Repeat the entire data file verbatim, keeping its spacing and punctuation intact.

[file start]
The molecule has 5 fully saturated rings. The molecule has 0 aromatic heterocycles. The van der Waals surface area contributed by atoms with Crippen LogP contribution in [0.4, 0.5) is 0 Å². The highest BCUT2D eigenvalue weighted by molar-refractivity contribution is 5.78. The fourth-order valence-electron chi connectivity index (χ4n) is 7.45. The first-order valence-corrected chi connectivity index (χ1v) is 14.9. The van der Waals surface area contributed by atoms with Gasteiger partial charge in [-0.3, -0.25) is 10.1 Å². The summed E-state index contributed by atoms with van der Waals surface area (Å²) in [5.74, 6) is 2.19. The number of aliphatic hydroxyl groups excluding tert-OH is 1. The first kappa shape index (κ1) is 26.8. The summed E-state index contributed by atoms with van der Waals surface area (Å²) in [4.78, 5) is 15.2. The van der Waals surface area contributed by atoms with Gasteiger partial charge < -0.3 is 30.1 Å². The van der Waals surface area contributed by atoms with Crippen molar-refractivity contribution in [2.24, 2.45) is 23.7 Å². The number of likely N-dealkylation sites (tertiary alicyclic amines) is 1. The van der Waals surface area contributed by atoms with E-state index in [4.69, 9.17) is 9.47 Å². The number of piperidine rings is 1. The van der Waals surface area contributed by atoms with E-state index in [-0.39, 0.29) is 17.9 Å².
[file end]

The molecule has 5 fully saturated rings. The molecule has 0 aromatic heterocycles. The van der Waals surface area contributed by atoms with Crippen LogP contribution in [0.4, 0.5) is 0 Å². The highest BCUT2D eigenvalue weighted by molar-refractivity contribution is 5.78. The fourth-order valence-electron chi connectivity index (χ4n) is 7.45. The first-order valence-corrected chi connectivity index (χ1v) is 14.9. The van der Waals surface area contributed by atoms with Gasteiger partial charge in [-0.3, -0.25) is 10.1 Å². The summed E-state index contributed by atoms with van der Waals surface area (Å²) in [5.74, 6) is 2.19. The number of aliphatic hydroxyl groups excluding tert-OH is 1. The first kappa shape index (κ1) is 26.8. The summed E-state index contributed by atoms with van der Waals surface area (Å²) in [4.78, 5) is 15.2. The van der Waals surface area contributed by atoms with Gasteiger partial charge < -0.3 is 30.1 Å². The van der Waals surface area contributed by atoms with Crippen molar-refractivity contribution in [2.24, 2.45) is 23.7 Å². The number of likely N-dealkylation sites (tertiary alicyclic amines) is 1. The van der Waals surface area contributed by atoms with E-state index in [4.69, 9.17) is 9.47 Å². The number of piperidine rings is 1. The van der Waals surface area contributed by atoms with E-state index in [-0.39, 0.29) is 17.9 Å².